I wanted the back of the light to be pretty much square so I moved this flap over a few inches.



The light I bought conveniently had a part that unscrewed so it could easily secure itself to the box! Before I knew this, I was planning on rigging it up with some sort of duck tape situation, but this was much better.



Very clean. It was feeling pretty professional to me at this point.



Lots of duck tape.



I wanted a 90 degree angle on one of the bottom corners so the box could easily fit on a counter against a wall. 2 edges of the box are straight, and the other 2 are flared out.



Measuring.



Perfect fit.



Duck tape made it look awesome! The box is really sturdy and solid and I think that it will last a long time as long as I treat it well.







Foil on the inside to add some extra light power.



Finally, the light deflector goes on. This is just a piece of rip-stop nylon I bought at Jo-Ann Fabrics. I read on a few different photography websites that rip stop nylon is what is used professionally as a light deflector, and I double checked at the camera store. I was really happy with this find and it was only 10 bucks for way more than I needed.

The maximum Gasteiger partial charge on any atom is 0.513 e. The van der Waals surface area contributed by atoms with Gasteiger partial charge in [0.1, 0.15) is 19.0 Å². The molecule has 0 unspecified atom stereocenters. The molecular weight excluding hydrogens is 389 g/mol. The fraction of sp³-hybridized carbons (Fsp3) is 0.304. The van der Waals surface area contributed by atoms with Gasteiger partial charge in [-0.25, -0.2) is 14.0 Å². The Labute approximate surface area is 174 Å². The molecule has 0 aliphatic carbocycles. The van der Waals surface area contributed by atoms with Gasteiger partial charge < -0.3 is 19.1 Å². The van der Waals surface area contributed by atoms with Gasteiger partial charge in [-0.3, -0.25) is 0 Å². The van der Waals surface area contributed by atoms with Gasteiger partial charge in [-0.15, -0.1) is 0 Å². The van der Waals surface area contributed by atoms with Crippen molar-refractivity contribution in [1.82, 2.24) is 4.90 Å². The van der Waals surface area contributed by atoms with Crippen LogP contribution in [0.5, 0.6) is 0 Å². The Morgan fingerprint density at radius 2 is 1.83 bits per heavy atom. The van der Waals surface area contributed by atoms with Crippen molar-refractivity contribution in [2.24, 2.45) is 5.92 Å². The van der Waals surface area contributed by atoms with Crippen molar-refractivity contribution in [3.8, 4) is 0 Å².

I used the velcro with the sticky back to secure the nylon to the box.



A last very quick adjustment I made to my kitchen was putting a peice of poster board on the bottom of the cabinets that are above my counter. This made a HUGE difference in the amount of light cast below.



Ready to rock!



I also grabbed a bunch of different poster board and fabrics for backgrounds. I like to check out thrift shops to get cool old cloths to put under my food.


As I said earlier, this light is working great so far. Below are some pics from upcoming posts where I used the box with great results. I'm sure it will only get better as I play with my camera and find out the best aperture and shutter settings to use with the light and the different backgrounds.


Some spices on a black poster board.



Turmeric chicken and broccoli. I ate this tonight actually and it was fantastic.



No, your eyes do not deceive you. This IS a taco, and it IS in a waffle cone. Don't get too too excited though yet, we will talk more about the "tacone" tomorrow.



And finally, this plate-o-awesome is fish ravioli in a thai red curry sauce with squid, baby corn, peppers, and basil.